I had a delicious lamb tagine for lunch. The rest of our day was spent visiting the leather, weaving, and pottery section of the medina. Fez is the most authentically preserved medina in Morocco. It’s certainly the most interesting, I really enjoyed watching all the artisans at workIMG_0333.

We were invited to the Embassy by the public affairs section. There are no pictures of the Embassy due to security issues. Embassies report to the U. S. State Department and employees work for the foreign service.

The Embassy just moved into a new building about a year and a half ago; there is a family of storks living just outside the walls. It’s a beautiful building and has been certified LEED gold. The building was constructed by local contractors to a certain stage, then certified cleared contractors take over. Certain construction jobs must be completed by US citizens. The walls, doors, and glass are extra thick, it takes muscle to open the doors. There is tight security, we could only enter with our passports, no bags or cell phones.

Working for the foreign service sounds like a lot of fun, but you have to like change. Employees must continually work their way up the ladder and must tenure in 5 years or they are out. Posts last 2-3 years and employees are expected to be interested enough to do their own research on the next country they will work in. Employees can and should transfer between sections; some of the sections are management, political, and economic. It’s hard on spouses because if they want to work they must find it on their own or telecommute. The State Department provides housing based on family needs such as size or pets. If you pay 50% of parents’ expenses, they can live with you. An employee should be outgoing, work well with others (teamwork is essential), and be able to network with known and unknown people.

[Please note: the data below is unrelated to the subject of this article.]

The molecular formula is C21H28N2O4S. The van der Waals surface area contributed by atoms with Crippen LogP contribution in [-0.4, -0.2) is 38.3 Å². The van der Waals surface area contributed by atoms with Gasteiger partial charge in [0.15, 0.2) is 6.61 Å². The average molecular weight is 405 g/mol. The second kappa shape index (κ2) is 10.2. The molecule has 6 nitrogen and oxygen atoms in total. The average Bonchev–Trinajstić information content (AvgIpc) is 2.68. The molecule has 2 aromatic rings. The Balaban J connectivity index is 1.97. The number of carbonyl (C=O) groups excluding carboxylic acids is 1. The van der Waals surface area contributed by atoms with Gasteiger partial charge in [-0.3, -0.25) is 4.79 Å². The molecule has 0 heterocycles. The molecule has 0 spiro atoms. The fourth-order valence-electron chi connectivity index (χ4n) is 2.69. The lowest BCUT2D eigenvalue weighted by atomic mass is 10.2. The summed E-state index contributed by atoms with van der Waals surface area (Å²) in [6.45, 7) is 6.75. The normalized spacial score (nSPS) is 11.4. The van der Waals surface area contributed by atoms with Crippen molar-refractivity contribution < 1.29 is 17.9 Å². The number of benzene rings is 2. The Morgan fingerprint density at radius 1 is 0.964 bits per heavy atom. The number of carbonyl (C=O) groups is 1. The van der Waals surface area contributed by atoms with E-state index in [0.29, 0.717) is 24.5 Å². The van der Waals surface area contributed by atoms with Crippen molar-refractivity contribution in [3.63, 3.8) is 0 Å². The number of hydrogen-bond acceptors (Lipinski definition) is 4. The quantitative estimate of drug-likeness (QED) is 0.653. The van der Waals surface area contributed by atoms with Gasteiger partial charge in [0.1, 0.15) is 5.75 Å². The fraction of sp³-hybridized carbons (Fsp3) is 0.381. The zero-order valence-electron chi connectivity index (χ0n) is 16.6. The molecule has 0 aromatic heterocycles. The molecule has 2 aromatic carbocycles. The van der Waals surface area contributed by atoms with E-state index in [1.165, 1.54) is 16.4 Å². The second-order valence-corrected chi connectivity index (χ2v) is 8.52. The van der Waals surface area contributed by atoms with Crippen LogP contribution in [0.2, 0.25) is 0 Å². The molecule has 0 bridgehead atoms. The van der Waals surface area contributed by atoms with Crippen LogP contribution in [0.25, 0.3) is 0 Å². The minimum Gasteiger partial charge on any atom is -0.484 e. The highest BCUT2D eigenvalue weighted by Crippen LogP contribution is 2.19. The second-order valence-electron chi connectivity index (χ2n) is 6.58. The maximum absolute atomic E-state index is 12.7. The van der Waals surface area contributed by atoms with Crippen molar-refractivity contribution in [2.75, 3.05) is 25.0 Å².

We listened to three employees about their experiences in the foreign service. Although we didn’t get a tour of the building it was certainly an interesting day and an honor to be invited. Our picture will be on the U S Embassy Rabat Facebook page.

June 3
We have reached the end of our trip. I loved everything about Morocco.